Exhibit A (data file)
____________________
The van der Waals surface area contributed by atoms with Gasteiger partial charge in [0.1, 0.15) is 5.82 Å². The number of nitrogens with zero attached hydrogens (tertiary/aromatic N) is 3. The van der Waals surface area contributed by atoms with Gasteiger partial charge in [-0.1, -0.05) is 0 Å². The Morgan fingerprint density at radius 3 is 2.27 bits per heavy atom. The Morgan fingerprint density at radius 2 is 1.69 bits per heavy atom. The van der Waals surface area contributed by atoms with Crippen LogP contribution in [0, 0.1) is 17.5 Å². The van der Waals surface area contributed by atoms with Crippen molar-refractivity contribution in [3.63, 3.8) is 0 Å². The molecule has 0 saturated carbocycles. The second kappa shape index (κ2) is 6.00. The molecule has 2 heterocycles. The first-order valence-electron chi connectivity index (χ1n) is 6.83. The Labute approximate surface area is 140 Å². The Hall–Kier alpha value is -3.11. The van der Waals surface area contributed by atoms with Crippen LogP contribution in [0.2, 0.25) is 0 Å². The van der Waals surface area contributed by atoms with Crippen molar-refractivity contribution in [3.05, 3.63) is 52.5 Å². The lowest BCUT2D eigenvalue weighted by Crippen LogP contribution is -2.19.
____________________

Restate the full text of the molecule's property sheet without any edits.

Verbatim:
The van der Waals surface area contributed by atoms with Gasteiger partial charge in [0.1, 0.15) is 5.82 Å². The number of nitrogens with zero attached hydrogens (tertiary/aromatic N) is 3. The van der Waals surface area contributed by atoms with Gasteiger partial charge in [-0.1, -0.05) is 0 Å². The Morgan fingerprint density at radius 3 is 2.27 bits per heavy atom. The Morgan fingerprint density at radius 2 is 1.69 bits per heavy atom. The van der Waals surface area contributed by atoms with Crippen LogP contribution in [0, 0.1) is 17.5 Å². The van der Waals surface area contributed by atoms with Crippen molar-refractivity contribution in [3.63, 3.8) is 0 Å². The molecule has 0 saturated carbocycles. The second kappa shape index (κ2) is 6.00. The molecule has 2 heterocycles. The first-order valence-electron chi connectivity index (χ1n) is 6.83. The Labute approximate surface area is 140 Å². The Hall–Kier alpha value is -3.11. The van der Waals surface area contributed by atoms with Crippen LogP contribution in [0.2, 0.25) is 0 Å². The van der Waals surface area contributed by atoms with Crippen molar-refractivity contribution in [3.05, 3.63) is 52.5 Å². The lowest BCUT2D eigenvalue weighted by Crippen LogP contribution is -2.19.